Surgical site infection
: development and evaluation of methods for improved outcome assessment

Student thesis: Doctoral ThesisDoctor of Philosophy (PhD)


Surgical site infections (SSI) are common and can cause substantial patient morbidity and burden to health services. SSI outcome assessment is important for routine follow-up, research and audit but accurate assessment is challenging, particularly after hospital discharge. Existing tools for SSI assessment are limited. They are designed for healthcare professional completion in hospital, are complex to apply and do not identify SSI consistently. Patient-centred tools are lacking. This PhD set out to address the limitations of current methods for SSI assessment with two studies.

Study 1 developed and validated a new SSI outcome measure, suitable for patient and/or healthcare professional completion after the patient has left hospital. An analysis of existing SSI tools and stakeholder interviews were undertaken to ensure content validity. Cognitive interviews were conducted to pre-test the measure. Finally, a large field-testing study was undertaken. Findings demonstrated that the measure was acceptable, reliable and valid for SSI assessment post-discharge.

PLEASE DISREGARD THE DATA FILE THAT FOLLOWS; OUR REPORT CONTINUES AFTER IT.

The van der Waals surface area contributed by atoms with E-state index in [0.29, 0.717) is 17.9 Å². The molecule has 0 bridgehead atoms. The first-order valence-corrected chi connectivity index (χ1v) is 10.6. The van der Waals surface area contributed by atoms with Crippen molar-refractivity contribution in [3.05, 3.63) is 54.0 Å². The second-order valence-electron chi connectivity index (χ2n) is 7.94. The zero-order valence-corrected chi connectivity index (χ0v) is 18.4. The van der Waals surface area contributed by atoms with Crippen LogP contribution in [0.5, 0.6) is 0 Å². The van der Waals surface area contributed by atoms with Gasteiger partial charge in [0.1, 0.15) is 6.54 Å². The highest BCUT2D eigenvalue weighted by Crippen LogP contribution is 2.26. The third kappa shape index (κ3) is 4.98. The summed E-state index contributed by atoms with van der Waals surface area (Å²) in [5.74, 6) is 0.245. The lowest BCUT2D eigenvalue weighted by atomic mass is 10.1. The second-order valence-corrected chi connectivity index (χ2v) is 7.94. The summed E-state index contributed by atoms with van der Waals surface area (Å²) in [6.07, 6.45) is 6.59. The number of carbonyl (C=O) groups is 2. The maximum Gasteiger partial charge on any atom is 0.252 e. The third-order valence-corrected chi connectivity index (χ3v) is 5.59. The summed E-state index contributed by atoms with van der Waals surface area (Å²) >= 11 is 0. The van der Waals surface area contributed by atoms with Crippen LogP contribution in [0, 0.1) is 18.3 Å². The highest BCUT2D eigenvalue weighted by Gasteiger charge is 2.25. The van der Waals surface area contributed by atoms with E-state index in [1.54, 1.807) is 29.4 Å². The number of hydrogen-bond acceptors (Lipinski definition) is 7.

Study 2 developed and evaluated a method for remote wound assessment using patient-generated digital images. A review of wound-photography literature informed the development of photography instructions for patients. A process for patients to transmit images using their own mobile device was developed by adapting existing software. Pre-testing was undertaken with cognitive interviews and observations to study acceptability to patients. Evaluation of the method was performed with a further group of patients testing the method remotely. Findings demonstrated that the method was feasible, usable and acceptable, producing high quality images to supplement data from the SSI measure to identify SSI.

The complementary methods developed in this work provide novel contributions to SSI outcome assessment, particularly for use when patients have left hospital. Future work is directed towards implementation and evaluation of these methods in routine follow-up, research and audit to enhance SSI outcome assessment, thereby improving surgical practice and patient outcomes.
Date of Award29 Sep 2020
Original languageEnglish
Awarding Institution
  • The University of Bristol
SupervisorKerry N L Avery (Supervisor) & Jane Blazeby (Supervisor)

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